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Community anger puts halt to North Sydney council’s controversial plan

Article image for Community anger puts halt to North Sydney council’s controversial plan

The North Sydney Council’s plan to close the Milsons Point Olympic Pool on New Year’s Eve has been hampered.

Upgrades to the pool, originally costed at $58 million, will shut it for two years.

North Sydney councillor MaryAnn Beregi, a vocal opponent of the redevelopment, told Luke Grant progress to delay the closure has been made following community consultation.

“We’ve gone for a bit of a compromise, which is that we don’t close the pool until the tenders have been signed.

“At this stage, the pool will remain open until February 22 … and hopefully some common sense will prevail.

North Sydney Council, however, say the closure date of January 31 “remains on track and the suggestion that progressing this project has been stopped … is false” (full statement below).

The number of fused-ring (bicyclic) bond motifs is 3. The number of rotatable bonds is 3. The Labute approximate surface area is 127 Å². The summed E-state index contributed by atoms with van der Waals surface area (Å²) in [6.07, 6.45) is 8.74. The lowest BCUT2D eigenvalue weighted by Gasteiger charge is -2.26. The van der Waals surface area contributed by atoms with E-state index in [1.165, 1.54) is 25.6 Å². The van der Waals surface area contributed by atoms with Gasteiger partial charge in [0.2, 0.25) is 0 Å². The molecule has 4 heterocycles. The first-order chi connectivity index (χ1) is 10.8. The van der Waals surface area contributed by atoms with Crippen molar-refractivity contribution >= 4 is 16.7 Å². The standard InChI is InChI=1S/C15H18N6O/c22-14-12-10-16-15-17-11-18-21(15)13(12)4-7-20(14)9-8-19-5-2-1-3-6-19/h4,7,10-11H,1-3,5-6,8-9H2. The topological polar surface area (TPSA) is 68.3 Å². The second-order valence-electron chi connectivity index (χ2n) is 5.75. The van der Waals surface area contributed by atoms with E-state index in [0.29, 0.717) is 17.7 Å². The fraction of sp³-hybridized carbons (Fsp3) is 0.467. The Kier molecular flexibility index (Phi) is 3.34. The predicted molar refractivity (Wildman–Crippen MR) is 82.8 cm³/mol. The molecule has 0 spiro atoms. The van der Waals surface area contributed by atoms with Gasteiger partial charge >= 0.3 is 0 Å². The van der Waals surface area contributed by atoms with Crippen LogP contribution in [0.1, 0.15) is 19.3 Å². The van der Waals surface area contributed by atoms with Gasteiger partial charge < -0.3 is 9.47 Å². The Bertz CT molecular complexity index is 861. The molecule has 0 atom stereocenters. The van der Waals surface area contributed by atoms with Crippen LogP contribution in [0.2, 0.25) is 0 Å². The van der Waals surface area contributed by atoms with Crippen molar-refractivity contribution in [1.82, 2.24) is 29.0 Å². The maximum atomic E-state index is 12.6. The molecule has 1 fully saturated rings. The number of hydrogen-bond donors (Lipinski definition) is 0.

Ms Beregi labelled a $64 million budget blowout for the new swimming precinct “farcical”.

“This is nothing more than a vanity project.”

Click PLAY below to hear the full interview

Full statement from North Sydney Council General Manager Ken Gouldthorp:

“All of the construction companies are keen to take site possession and commence work from late January/very early February.

“Prior to then Council staff need 3-4 weeks to empty the pools, remove all fittings, furniture and equipment that will be reused and decommission the facility.

“If the pool was to be kept open, attendance numbers would need to remain significantly restricted and access/egress controlled.

“The current load limits on the concourse as recommended by independent structural engineers are as low as the equivalent of two adults per square metre on the concourse around the toddlers pool and up to a maximum of 3 adults per square meter on the southern and northern side of the concourse … adjacent to the 50 m pool.

“If Council amended its scheduled close time to April we would need to negotiate delayed commencement with construction contractors and it would result in the new facility not being available for the first half of the 2022 summer.

“Furthermore there would be high risk with any delay that we would … incur further delay and not [have] the facility open at all for the 2022 summer.

“On the above basis, Council has been working to a schedule involving the close of the pool at the end of this calendar year for at least the past 12 months.

“This remains on track and the suggestion that progressing this project has been stopped until February 2021 is false.”

 

Image: Getty

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